Perhaps the toughest thing for players, fans, and media alike during the playoffs is to avoid becoming a prisoner of the moment. Teams can fluctuate wildly, strengths and weaknesses often masked by matchups and the sort of performance blips able to alter the course of a series. They can look incredibly vulnerable one moment, then hoist a Larry O'Brien the next (see Celtics, Boston 2007-08), or look totally dominant but then fall short (see Lakers, Los Angeles 2007-08). All the while, infinite definitive and declarative statements are made crowning or burying a squad.
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With a week to go before the games actually start, there's plenty of time for hugging.
It's particularly true of a team like the Lakers, for whom "the now" is parsed and dissected like no other team in basketball. Forget game-to-game- the Lakers are often tagged as champions, fakers, pretenders, world-beaters, too-thin, too-deep, complacent and focused within any 48 minute stretch. Sometimes within the same quarter.
They were undoubtedly on shaky ground heading into the playoffs, and I warned it would be a tough slog for the Lakers en route to what I still believed was a Finals appearance. I figured they would get better as they went along, but there would be some extremely rocky points along the way in a brutal Western Conference. Any missteps could cost them a third straight trip to the Finals. Then things, as they often will, started happening: Denver fell apart, Portland effectively lost Brandon Roy, and the Jazz were left without Mehmet Okur and a rusty Andrei Kirilenko.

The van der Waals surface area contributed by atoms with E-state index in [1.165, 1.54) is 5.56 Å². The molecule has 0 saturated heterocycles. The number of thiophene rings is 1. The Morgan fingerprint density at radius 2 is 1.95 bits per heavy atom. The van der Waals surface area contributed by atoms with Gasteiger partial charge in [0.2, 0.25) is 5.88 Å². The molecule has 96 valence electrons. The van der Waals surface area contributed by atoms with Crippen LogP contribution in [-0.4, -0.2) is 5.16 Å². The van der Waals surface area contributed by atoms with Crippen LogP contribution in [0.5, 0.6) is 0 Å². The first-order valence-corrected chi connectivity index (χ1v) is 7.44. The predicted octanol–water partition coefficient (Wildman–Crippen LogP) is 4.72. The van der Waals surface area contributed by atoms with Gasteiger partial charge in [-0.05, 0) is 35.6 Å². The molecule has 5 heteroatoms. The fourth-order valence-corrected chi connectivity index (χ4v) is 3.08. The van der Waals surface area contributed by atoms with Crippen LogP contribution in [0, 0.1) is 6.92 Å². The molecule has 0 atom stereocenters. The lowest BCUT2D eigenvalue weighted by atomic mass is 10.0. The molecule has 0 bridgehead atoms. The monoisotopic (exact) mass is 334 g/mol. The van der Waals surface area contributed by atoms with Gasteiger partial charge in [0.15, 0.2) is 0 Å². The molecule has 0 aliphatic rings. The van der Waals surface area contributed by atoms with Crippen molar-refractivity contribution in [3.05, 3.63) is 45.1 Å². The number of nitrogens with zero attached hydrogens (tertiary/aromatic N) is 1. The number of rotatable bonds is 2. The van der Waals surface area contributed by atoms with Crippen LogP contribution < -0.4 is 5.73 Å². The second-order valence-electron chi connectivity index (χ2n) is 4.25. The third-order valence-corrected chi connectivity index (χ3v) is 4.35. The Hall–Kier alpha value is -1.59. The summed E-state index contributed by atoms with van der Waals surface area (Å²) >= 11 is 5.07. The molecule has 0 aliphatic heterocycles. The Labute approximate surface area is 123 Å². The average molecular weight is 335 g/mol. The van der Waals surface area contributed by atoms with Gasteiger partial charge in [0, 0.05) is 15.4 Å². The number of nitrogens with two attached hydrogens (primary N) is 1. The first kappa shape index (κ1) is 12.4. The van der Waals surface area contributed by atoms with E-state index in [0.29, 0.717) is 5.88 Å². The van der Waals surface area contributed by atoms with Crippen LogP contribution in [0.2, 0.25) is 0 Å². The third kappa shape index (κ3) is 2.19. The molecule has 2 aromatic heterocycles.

Suddenly a pothole-laden road got a fresh paving.
The Lakers survived a stiff test against an Oklahoma City team without any experience, but scores of other stuff able to give the L.A. fits. The Thunder had speed, defensive energy, a guy to put on Kobe Bryant, and a great transition game. Once it became clear they weren't going to shrink in the moment, it's no surprise the Lakers were nearly pushed to seven games by Oklahoma City.
Call Utah the anti-Thunder. Seasoned as they may be, it didn't take long to see the Jazz had absolutely no chance of beating the Lakers. My original pick was Lakers in six. By halftime of Game 1, I figured I oversold it by a game. Turns out, I was off by two. Without Okur to provide a little useful height and without anyone to check Kobe effectively, the Jazz were left with a beautiful system, Deron Williams, and little else. That's not nearly enough to beat L.A., particularly one getting healthier as the series progressed. Break out the brooms.